The Federal Circuit Reiterates That Computerizing Activities Traditionally Done By Hand Usually Constitute Abstract Ideas Without An Inventive Concept, And Are Generally Not Patentable Subject Matter
On October 17, 2022, the United States Court of Appeals for the Federal Circuit (CAFC) affirmed the ruling of the Western District of Washington (W.D. Wash.) that patents directed to abstract ideas absent a transformative inventive concept are not deemed to be patentable subject matter under 35 U.S.C. § 101. IBM v. Zillow Grp., Inc., No. 2021-2350, -- F.4th -- (Fed. Cir. Oct. 17, 2022).
In 2019, plaintiff sued defendants for infringement of several patents regarding graphical display technology. Defendants moved for judgment on the pleadings, arguing that two of plaintiff’s asserted patents claimed ineligible subject matter under 35 U.S.C. § 101 because they fail to cover a new and useful process, machine, manufacture, composition of matter, or any new and useful improvement thereof. The first patent, U.S. Patent No. 9,158,789 (the ’789 Patent), is directed to methods in which a user draws a shape on a map to select an area of the map, and the claimed system filters and displays data limited to the area of the map drawn by the user. The second patent, U.S. Patent No. 7,187,389 (the ’389 Patent), is directed to methods of displaying objects in visually distinct layers. The district court. granted the motion with respect to the claims of both patents, concluding that they consisted of abstract ideas and lacked any transformative inventive concepts, and thus failed to recite patentable subject matter.
Regarding the ’789 Patent, the district court deemed claim 8 to be representative. The district court held that claim 8 illustrates the abstract idea of responding to a user’s selection of a map by simultaneously updating the map along with a list of items on the map. The district court reasoned that claim 8’s method could be executed by hand using, inter alia, a printed map, paper, and scissors. Furthermore, it held that the ’789 Patent’s inventive concepts were simply restatements of the abstract solutions the invention aimed to achieve, since they fail to illustrate how certain inputs are received or displays are synchronized. The district court also emphasized that the patent requires nothing but “generic computer technology.”
Regarding the ’389 Patent, the district court held that the representative claims merely illustrate abstract concepts of classifying and displaying information, noting that identifiers such as shapes, colors, or patterns have been “long used” to distinguish between visible items in a display. As an example, the district court alluded to lines on maps that were drawn by hand before the use of computers.
The CAFC reviewed the determinations of the district court by applying a two-step standard for evaluating patent eligibility, as established by the Supreme Court in Alice Corp. v. CLS Bank Int’l, 573 U.S. 208, 217 (2014). Step one of Alice involves a determination of whether a patent claim is directed to an unpatentable law of nature, natural phenomena, or abstract idea. Step two is an evaluation of whether the claim includes an inventive concept sufficient to turn the nature of the claim into a patent-eligible application. Applying the standard, the CAFC agreed with the determinations of the district court.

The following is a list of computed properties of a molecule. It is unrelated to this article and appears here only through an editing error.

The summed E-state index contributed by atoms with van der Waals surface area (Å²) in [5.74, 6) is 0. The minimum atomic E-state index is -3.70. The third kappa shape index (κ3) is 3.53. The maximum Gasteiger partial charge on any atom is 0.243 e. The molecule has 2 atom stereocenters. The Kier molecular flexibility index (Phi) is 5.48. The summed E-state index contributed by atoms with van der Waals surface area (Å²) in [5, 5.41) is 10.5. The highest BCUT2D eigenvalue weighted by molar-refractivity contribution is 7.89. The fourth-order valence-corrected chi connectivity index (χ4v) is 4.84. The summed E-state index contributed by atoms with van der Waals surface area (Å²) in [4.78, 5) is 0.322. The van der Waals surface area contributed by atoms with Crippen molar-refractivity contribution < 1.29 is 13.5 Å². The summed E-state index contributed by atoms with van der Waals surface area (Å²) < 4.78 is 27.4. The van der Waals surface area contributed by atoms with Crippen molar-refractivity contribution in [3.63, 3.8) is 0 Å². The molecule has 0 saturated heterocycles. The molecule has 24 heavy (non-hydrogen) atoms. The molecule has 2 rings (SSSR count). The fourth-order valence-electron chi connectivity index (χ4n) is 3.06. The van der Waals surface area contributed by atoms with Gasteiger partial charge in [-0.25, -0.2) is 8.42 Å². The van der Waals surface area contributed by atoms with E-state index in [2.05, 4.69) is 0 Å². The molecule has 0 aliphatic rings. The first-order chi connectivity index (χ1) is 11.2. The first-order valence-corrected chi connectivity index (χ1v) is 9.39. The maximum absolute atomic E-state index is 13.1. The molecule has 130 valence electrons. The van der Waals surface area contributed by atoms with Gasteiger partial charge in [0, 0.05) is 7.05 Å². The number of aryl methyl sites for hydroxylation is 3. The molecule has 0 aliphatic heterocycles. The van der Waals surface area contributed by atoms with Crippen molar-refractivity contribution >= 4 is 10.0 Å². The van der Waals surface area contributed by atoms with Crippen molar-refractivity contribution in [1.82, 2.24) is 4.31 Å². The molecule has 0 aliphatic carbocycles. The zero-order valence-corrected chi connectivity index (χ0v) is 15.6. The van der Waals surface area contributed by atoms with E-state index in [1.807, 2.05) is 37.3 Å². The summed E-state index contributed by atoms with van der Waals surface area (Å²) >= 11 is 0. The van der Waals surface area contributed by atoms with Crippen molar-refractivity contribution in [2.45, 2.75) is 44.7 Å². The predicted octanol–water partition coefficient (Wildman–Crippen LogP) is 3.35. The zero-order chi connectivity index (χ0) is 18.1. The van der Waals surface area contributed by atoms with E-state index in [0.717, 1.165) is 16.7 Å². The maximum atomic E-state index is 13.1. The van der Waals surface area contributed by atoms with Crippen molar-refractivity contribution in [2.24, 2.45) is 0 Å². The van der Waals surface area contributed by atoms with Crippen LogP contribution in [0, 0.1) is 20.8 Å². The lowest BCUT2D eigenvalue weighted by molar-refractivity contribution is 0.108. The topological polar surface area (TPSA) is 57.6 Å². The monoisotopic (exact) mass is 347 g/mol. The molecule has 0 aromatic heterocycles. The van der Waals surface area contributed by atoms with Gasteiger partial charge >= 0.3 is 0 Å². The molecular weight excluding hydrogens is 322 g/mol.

Regarding the ’789 Patent, the CAFC found that the claims do not list any inventive technology for improving computers as tools, amounting to nothing more than abstract ideas involving the use of computers. Moreover, the CAFC agreed with the district court that the ’789 Patent is result-oriented and lacks an explanation as to how to achieve the results.
Regarding the ’389 Patent, the CAFC found that, while the representative claims may increase the speed at which an organizational process is completed by using a computer, they fail to illustrate any improvements in computing technology. Furthermore, the CAFC found the language of the claims to be merely functional, as the claims describe operations without explaining how to achieve the results.
Given that no inventive concept in either of plaintiff’s patents transforms the claimed abstract idea of organizing and displaying visual information into a patentable application of that idea, the CAFC affirmed the conclusion reached by the district court that both the ‘789 and ‘389 Patents are invalid under 35 U.S.C. § 101.
Judge Stoll dissented-in-part, finding that claims 9 and 13 of the ‘389 Patent have a plausible basis for eligibility when accepted as true, in conjunction with all reasonable inferences. Judge Stoll found that both claims illustrate a specific approach to resolving a technical issue that existed among user interfaces at the time of the invention. Specifically, she noted that—unlike paper maps—displays on a computer are limited in size. In this regard, Judge Stoll found persuasive a declaration given by plaintiff’s technical expert, who explained that prior art methods for displaying large amounts of condensed data on a computer screen caused the displayed data to be “incomprehensible.”